Is it just me, or does hearing this word make anybody else think of the movie "Airplane"? I find it quite difficult not to think of the movie--although I don't then fall into the whole thing, the way Willy Wonka tumbles into his flashbacks in Tim Burton's rendition. I don't end up replaying the red zone and white zone bit (my favorite at the time) or the jive talk subtitles or the generally annoying man's description of a plane as "a big Tylenol."

Very few people use this word these days.

In other news, for every French word or expression I forget, I remember two in Italian. I cannot explain this. Surely somebody else cannot as well.

Probletunity

From Dan Klein's biography blurb on Kasper Hauser's website:

Houston, we have a probletunity.

Thursday, February 11, 2010

Coriandoly

A visual lagniappe (a mandolin note) in the recipe for "Composta bona e perfetta" in the Istorio di Phileto Veronese, by Lodovico Corfino.

Se tu voy fare bona composta, toy sumac o uva fassa e anixi, e fenochio, e coriandoly, e trizee e un pocho de senavra, e aceto, e maxena ogni cossa insiema, e mitige zafarano assay; poy toy rave o pere et herbe e pastenaye gentile, e fale bolire un pocho, po' getali quel savore di sovra.

Monday, February 8, 2010

Lamprey

What a pretty word.

From a January 1, 2010 article, "Gundalow Company gets $30K grant," on Seacoastonline.com:

The Piscataqua watershed encompasses a 120-square-mile area from York, Maine, in the north, down each riverway and water basin that leads to the Piscataqua coast: York River and Brave Boat Harbor, the Squamscott, Lamprey, and Oyster rivers, the Bellamy, Cocheco and Salmon Falls rivers, Great Bay, Little Bay and the Piscataqua River, to Rye and the Hamptons in the south.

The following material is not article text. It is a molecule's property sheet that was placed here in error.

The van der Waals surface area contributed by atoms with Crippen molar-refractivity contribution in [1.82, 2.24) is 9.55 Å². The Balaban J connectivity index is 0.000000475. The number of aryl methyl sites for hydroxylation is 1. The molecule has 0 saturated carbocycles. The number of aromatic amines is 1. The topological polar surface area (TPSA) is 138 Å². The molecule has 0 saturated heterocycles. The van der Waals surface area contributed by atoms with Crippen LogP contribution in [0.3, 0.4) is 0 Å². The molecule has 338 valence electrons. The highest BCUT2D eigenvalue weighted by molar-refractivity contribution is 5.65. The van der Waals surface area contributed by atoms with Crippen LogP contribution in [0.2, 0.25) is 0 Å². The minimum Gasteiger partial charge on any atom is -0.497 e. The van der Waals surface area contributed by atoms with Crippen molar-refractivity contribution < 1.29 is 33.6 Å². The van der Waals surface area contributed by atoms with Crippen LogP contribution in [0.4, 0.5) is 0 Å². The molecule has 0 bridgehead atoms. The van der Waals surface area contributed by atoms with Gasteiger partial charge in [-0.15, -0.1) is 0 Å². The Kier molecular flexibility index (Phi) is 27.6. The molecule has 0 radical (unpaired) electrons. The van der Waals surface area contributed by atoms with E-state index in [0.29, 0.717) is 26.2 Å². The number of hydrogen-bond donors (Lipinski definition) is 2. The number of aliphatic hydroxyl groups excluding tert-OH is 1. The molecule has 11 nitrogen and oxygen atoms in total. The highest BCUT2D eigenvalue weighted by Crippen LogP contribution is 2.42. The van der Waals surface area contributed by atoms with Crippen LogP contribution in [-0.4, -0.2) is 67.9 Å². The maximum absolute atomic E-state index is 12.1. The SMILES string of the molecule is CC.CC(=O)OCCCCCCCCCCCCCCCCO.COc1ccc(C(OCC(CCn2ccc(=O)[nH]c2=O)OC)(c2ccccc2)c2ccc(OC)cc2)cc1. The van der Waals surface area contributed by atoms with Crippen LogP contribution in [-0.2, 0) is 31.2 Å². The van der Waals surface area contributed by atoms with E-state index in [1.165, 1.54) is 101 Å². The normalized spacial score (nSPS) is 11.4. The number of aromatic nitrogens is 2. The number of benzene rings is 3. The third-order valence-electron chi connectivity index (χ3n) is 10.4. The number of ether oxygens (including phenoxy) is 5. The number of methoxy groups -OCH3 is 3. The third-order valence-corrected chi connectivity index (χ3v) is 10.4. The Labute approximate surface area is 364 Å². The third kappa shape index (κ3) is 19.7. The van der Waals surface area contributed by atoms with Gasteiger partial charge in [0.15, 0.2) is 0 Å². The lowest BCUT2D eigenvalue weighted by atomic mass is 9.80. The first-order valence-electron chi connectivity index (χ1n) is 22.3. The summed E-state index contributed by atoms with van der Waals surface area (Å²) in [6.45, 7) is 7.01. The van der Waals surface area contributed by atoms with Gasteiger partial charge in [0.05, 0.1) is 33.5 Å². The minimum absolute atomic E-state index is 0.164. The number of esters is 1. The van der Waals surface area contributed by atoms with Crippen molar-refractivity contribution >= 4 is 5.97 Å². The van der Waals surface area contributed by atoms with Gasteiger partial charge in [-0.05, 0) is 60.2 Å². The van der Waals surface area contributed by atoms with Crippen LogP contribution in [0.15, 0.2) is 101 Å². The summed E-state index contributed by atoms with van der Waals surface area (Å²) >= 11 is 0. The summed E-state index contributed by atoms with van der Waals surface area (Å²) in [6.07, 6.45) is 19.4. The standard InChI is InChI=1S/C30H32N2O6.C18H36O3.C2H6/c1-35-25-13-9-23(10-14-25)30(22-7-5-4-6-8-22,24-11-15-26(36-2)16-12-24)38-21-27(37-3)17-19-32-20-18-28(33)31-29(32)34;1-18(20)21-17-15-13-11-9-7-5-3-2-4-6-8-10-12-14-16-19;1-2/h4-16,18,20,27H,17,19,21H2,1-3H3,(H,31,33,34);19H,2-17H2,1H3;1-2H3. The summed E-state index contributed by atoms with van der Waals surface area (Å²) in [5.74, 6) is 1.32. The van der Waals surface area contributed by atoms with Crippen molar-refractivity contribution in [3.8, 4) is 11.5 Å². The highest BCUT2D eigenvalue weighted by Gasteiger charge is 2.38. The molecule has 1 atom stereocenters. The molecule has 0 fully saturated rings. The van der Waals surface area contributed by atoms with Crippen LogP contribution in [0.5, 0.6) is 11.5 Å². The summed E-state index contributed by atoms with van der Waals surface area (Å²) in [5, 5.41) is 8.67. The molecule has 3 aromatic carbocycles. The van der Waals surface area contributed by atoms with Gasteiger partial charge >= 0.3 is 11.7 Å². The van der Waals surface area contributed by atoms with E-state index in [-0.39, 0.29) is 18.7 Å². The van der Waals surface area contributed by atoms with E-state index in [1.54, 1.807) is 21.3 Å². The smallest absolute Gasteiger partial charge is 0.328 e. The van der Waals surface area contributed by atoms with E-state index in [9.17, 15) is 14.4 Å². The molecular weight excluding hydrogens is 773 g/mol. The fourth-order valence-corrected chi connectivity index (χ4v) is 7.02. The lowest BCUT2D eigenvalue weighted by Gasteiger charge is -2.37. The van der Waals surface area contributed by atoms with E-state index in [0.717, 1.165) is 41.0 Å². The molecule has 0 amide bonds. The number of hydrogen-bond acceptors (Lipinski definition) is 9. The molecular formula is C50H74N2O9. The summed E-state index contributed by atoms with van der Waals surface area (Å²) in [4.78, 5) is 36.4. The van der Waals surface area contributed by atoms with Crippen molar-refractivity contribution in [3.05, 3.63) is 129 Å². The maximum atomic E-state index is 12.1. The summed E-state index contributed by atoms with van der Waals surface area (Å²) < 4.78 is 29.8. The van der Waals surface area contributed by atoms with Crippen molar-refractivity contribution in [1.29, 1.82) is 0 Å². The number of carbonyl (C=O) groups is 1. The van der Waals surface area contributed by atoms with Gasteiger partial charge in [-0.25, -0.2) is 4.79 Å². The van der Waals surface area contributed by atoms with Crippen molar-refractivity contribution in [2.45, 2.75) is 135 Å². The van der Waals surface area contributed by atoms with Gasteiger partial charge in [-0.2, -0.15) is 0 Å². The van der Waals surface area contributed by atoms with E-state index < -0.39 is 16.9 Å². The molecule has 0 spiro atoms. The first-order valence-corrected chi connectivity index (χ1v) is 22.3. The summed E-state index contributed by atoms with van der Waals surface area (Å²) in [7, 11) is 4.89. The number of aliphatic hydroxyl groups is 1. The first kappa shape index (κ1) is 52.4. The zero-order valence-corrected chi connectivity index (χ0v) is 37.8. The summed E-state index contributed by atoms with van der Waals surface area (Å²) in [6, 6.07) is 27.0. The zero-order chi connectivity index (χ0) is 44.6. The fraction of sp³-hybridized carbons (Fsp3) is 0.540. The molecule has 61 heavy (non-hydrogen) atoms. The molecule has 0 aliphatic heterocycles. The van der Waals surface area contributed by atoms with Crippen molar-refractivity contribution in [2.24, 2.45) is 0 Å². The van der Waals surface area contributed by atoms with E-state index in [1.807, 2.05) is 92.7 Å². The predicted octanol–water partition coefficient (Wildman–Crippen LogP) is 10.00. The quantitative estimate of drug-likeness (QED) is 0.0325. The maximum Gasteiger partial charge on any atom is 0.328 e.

I spent several minutes yesterday and today attempting to say the word Piscataqua (not really close enough to Chappaqua) correctly. If the q were a c--if things were a little more Italian (of course, I'd still be mispronouncing the word, but after an auditory turn with cua, I would take a visual one)--the word would announce itself, but the q makes me want to insert an invisible w before it, and then the whole thing slides into the water. America (New York? I? My unborn children?) could certainly use a little more Italian.

(P.S. Where is the most beautiful wisteria in Italy?)

Friday, February 5, 2010

Barmy

A good word, if a little on the British side.

From the summary of Pelleas and Melisande in Opera Guyed, by Newman Levy:

The maiden started with a cry,
Exclaiming "Pray don't harm me."
Said Golo "Be my bride, for I
Am also slightly barmy.
I think you'll like my folks. In fact
My whole damned family is cracked.


I have not been to the opera lately. It's comforting to see people stretch out, lay the trench coat, and nap to great music. The first time I fell asleep (well, probably the only time I fell asleep) at the Philharmonic, I was sitting next to the composer. My friend told me that it was a compliment. I think she was being kind.

A few years ago I saw Romeo and Juliet at The Met. Instead of the classic ending, Rome and Jules were both alive (if entombed), and were able to kiss one last time. To me, this was a much sadder ending. When I was younger and catching bouquets at friends' weddings, I often used to marvel at how mating for life meant accepting the possibility that my mate might die first--and then I would have to live in a world without him.

This brings to mind Sarah Ruhl's spin on Orpheus and Eurydice.

Monday, February 1, 2010

Chafe-y

Did Morgan Spector really say, "It's a little chafe-y!" when asked (by New York magazine--or by somebody who works somewhere and is in touch with New York magazine) What was it like being forcibly kissed by Liev Schreiber eight performances a week?

I can't say I like the word. Liev Schreiber, yes. The word, no.